High-risk CTPE findings for PE may not translate to hospitalization

2021 03 02 17 14 5807 Pulmonary Embolism Illustration 400

High-risk CT pulmonary embolism (CTPE) findings on emergency department assessment for acute pulmonary embolism (PE) don't necessarily predict short-term outcomes, researchers have found.

These types of CTPE findings tend to translate into hospital admittance, but outpatient care may be a viable option, wrote a team led by Dr. Connor O'Hare of the University of Michigan in Ann Arbor. The study results were published May 31 in JAMA Network Open.

"[Our results] indicate that CTPE findings widely believed to confer high risk in the setting of acute PE are associated with increased hospitalization and resource utilization in emergency department patients with low risk, but they were not associated with adverse clinical outcomes," the group noted.

More than 250,000 patients in the U.S. are diagnosed with acute PE each year, and most of these individuals are hospitalized, even though multiple society-based guidelines suggest clinicians consider outpatient treatment for those with low-risk stratification scores, the authors wrote.

"In reality, little evidence is available regarding the prognostic value of CTPE imaging in patients with acute PE and low risk stratification scores," the group explained. "[Yet] there remains concern among many emergency medicine clinicians that certain CTPE findings confer higher risk of adverse outcome, irrespective of risk stratification score."

O'Hare's group sought to assess the association of CTPE findings with patient outcomes and treatment for individuals presenting in the emergency department with acute, low-risk PE. The team conducted a study that included data from a registry of all acute pulmonary embolisms diagnosed in an adult emergency department between October 2016 and December 2019; the patient cohort consisted of 817 individuals.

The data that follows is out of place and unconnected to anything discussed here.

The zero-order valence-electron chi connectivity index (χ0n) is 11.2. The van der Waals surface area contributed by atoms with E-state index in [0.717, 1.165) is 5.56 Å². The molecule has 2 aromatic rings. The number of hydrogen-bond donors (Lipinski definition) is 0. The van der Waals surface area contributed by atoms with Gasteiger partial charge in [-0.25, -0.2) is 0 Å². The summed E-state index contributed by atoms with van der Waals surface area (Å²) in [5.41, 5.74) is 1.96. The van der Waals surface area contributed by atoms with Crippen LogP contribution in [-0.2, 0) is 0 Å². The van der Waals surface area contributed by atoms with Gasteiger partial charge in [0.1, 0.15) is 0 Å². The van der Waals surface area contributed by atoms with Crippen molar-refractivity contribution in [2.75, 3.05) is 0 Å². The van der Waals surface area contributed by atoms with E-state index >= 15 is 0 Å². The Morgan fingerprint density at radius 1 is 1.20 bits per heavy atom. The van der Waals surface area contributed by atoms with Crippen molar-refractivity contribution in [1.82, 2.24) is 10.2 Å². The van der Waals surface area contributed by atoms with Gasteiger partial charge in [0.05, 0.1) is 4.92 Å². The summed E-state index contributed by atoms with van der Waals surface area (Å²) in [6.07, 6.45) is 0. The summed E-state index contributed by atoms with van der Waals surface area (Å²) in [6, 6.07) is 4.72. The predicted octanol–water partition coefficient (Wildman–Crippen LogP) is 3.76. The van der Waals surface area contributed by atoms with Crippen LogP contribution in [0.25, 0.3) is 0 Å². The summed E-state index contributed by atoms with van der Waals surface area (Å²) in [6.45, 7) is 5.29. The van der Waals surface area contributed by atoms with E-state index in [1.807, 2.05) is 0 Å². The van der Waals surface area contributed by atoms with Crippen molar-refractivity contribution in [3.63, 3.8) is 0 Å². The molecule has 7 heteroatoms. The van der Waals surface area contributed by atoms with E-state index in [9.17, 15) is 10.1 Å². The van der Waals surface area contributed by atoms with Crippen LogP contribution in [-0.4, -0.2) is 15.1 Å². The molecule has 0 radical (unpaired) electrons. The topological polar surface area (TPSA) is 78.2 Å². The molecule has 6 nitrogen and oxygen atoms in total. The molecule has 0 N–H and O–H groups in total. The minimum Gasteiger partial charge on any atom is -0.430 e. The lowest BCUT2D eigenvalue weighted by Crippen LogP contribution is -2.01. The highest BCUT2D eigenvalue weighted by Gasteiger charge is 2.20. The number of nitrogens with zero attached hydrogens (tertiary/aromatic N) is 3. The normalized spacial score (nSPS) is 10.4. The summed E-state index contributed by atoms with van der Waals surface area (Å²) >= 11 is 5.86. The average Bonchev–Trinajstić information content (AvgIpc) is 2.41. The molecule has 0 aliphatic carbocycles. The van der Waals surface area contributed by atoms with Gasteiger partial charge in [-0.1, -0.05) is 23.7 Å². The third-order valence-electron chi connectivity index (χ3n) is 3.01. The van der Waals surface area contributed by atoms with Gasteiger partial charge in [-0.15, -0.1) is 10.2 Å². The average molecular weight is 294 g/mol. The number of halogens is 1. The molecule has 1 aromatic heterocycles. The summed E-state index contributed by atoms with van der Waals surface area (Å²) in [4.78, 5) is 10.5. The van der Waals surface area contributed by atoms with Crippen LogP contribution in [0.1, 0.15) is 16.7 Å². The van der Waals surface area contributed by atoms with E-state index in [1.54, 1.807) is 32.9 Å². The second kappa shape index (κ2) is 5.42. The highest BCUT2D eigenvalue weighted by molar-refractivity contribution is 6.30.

The authors divided patients into high- and low-risk groups based on the PE Severity Index tool, further dividing the low-risk group into those with troubling CTPE findings and those without. The study's primary outcome was all-cause mortality at seven and 30 days, while secondary outcomes included hospitalization, length of stay, need for intensive care, use of echocardiography and/or point-of-care ultrasound, and activation of a PE response team.

Patient outcomes were similar for both groups of low-risk patients, as indicated in the table below.

Frequency of care elements and patient outcomes in those with low-risk PE by presence of concerning factors
Factor Without concerning CTPE findings With concerning CTPE findings p-value
7-day mortality 0 0 --
30-day mortality 2.2% 0 < 0.001
Discharge from ED 7.8% 2% 0.01
Echocardiography 27.2% 57.6% < 0.001
Intensive care 1.1% 1.3% 0.86
Length of stay 2.6 days 2.3 days 0.32
Outpatient treatment 7.8% 2% 0.01
PE team support 6.1% 22.5% < 0.001

The fact that patients with worrying CTPE findings didn't have longer length of hospital stay, intensive care admission, or higher seven- or 30-day mortality rates than those without suggest that outpatient care could be a viable way to track this population, according to the authors.

"Our findings suggest not only that outpatient management may be considered for these patients, but that concerning CTPE findings represent an important barrier to discharge," they wrote. "Compelling evidence, including the results of the current study, will likely need to be paired with effective implementation strategies to overcome their perceived risk."

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